Zurich retains its position as the most expensive city, followed by Geneva and Oslo.
Los Angeles boasts the world's best buying power for the average worker's salary, with LA residents now able to afford almost a quarter more (23.9%) than New Yorkers.
Now in its 17th edition, this year's report is presented in an interactive, digital format that allows users to compare cities and explore their development over time. Readers can explore city specific stories and dive into the data to come to their own conclusions.
Visit the microsite to find out what millennial must-haves cost around the world, or how long you have to work to afford an iPhone X in different cities.
Zurich, 29 May 2018 - UBS Global Wealth Management's Chief Investment Office (CIO) today publishes new research on how prices and earnings of 77 international cities fare against each other. The study, first launched in 1971 and now in its 17th edition, compares 128 prices of various goods and services as well as average earnings of 15 professions representing the average working population. Consisting of more than 75,000 data points, the results are for the first time presented interactively on a microsite which allows visitors to compare cities and explore their development over time.
Mark Haefele, Chief Investment Officer at UBS Global Wealth Management, says: 'Purchasing power matters to all of us as individuals and as investors. Whether you are planning your next vacation or trying to understand long term shifts in economic power, our study provides a detailed analysis of prices around the world.'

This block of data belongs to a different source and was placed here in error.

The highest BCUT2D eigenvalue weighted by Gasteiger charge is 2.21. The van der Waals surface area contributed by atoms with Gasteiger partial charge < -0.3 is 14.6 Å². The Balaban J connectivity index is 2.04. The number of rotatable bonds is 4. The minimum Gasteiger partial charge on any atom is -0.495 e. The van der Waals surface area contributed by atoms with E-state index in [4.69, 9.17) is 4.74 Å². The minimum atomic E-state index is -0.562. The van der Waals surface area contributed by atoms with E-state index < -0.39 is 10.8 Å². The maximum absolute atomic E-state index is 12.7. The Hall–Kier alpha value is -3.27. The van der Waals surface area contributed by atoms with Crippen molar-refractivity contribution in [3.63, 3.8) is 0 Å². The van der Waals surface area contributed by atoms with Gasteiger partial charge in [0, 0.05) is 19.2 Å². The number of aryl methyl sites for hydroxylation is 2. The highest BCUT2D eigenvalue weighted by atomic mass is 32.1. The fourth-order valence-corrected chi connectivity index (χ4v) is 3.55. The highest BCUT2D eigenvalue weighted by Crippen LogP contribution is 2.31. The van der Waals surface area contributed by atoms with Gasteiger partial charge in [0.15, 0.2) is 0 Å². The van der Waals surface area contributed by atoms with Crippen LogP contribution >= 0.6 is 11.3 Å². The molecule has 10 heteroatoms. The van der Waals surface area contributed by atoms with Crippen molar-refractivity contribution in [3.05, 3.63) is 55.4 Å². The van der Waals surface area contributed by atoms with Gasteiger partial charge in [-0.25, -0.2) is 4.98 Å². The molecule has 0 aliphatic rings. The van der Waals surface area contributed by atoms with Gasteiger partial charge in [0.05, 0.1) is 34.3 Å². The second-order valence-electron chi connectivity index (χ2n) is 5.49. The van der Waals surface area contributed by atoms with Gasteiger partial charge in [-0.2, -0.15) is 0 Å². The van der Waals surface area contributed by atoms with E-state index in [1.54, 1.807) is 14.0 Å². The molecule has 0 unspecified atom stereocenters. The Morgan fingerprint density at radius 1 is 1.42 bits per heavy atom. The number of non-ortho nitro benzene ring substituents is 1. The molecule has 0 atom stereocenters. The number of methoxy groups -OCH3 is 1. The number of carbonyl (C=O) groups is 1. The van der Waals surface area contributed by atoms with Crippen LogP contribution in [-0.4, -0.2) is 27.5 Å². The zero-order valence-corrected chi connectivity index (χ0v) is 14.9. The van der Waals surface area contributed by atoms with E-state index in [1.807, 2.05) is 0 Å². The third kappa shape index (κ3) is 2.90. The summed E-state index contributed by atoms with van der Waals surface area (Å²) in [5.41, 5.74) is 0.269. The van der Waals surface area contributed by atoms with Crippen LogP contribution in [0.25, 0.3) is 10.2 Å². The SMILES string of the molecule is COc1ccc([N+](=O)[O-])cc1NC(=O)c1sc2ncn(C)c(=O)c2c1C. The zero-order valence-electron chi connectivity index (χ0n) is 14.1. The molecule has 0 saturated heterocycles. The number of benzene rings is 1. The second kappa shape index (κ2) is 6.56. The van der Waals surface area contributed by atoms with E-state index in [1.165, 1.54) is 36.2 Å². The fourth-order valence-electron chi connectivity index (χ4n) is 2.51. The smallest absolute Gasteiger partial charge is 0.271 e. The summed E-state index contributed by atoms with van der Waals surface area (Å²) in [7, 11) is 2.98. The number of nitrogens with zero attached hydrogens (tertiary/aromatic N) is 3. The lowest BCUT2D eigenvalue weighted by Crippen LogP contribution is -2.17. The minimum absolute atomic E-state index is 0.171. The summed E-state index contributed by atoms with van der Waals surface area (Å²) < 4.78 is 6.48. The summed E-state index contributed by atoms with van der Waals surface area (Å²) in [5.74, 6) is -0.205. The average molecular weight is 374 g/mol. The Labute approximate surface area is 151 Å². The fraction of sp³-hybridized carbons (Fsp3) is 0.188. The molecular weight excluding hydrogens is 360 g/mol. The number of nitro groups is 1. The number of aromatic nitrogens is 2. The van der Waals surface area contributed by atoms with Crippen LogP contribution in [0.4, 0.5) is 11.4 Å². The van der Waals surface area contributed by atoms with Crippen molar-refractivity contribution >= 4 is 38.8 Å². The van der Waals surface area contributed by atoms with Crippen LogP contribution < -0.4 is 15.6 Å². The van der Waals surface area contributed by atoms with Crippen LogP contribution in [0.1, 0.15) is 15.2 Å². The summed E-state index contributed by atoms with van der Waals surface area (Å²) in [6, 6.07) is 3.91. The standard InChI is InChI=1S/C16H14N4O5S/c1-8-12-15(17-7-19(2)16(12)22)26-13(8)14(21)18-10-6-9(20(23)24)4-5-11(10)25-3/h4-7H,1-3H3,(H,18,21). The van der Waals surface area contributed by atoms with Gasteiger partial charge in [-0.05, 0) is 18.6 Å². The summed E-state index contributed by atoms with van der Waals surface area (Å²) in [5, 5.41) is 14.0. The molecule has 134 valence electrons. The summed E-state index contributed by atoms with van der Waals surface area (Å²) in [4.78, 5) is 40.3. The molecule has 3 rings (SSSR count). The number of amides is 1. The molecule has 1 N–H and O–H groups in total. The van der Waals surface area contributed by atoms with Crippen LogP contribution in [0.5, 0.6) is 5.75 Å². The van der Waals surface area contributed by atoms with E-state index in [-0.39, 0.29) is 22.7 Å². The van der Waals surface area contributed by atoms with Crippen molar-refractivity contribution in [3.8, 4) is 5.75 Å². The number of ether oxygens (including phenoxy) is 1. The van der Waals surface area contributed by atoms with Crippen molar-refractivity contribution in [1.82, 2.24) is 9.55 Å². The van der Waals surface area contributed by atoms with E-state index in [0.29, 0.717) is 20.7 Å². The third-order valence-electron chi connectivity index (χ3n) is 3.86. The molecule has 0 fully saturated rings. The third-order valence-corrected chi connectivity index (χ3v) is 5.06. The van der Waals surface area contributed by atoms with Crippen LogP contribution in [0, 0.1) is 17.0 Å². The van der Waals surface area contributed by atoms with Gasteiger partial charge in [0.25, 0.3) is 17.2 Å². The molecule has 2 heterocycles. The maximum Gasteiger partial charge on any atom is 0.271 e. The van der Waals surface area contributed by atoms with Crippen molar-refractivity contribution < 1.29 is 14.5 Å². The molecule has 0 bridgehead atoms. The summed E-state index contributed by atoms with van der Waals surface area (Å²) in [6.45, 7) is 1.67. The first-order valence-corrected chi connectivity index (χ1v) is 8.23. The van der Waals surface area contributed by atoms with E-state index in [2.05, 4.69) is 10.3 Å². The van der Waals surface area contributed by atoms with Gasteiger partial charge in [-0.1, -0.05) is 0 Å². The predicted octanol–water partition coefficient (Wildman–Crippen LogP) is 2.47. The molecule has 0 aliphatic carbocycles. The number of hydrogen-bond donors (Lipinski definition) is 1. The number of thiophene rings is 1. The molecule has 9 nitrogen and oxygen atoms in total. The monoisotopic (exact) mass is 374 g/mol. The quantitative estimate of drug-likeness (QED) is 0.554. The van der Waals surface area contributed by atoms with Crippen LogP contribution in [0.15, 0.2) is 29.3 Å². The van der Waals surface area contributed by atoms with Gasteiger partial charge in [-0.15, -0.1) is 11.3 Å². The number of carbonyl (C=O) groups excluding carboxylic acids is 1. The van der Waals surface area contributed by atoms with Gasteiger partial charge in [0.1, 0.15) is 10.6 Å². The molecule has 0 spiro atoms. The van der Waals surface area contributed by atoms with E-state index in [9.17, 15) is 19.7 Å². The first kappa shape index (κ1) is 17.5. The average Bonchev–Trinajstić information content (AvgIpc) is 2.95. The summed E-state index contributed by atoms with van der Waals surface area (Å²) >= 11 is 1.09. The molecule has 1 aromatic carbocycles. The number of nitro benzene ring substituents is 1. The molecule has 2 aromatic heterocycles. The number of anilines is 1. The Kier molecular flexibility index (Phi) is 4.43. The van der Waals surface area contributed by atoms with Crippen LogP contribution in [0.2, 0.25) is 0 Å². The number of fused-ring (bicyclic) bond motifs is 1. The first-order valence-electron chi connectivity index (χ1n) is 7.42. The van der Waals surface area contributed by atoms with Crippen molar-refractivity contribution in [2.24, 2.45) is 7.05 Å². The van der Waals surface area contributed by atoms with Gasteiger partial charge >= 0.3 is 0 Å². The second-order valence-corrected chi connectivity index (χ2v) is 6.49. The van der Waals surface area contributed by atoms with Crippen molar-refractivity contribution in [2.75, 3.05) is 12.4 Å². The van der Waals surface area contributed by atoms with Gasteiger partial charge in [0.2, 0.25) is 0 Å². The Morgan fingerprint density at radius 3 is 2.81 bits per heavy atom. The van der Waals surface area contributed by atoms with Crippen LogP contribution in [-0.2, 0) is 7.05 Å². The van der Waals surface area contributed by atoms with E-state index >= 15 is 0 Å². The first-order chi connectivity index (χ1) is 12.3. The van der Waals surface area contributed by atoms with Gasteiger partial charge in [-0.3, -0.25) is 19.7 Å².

According to the study's Purchasing Power Index, residents of European and North American cities typically enjoy the best buying power overall, with Bahrain's capital Manama and Hong Kong the only non-transatlantic contenders in the Top Ten. Global financial capitals New York and London rank 10th and 23rd respectively.
Daniel Kalt, Chief Economist and Chief Investment Officer for Switzerland, UBS Global Wealth Management, and lead editor of the study, adds: 'As in our previous edition, Zurich tops the list as the world's most expensive city, closely followed by Swiss rival Geneva. However, our Purchasing Power Index clearly indicates that we are beginning to see stronger competition from overseas with only three European cities left in our Top Ten, all of which lost ground compared to the report's 2015 edition.'
By isolating just one of the 128 prices analyzed, global purchasing power differences become clearly visible. For example, a standard haircut for women costs USD 94.32 in Zurich (Switzerland), compared to USD 22.60 in Kiev (Ukraine), USD 12.17 in Mexico City and USD 7.50 in Cairo (Egypt). However, while a woman in Zurich typically only has to work 3.05 hours to afford this service, the same expenditure requires 12.09 hours of work in Kiev, 5.86 hours in Mexico City and 6.11 hours in Cairo.
Please visit the Prices & Earnings microsite for an overview of all results: www.ubs.com/pricesandearnings
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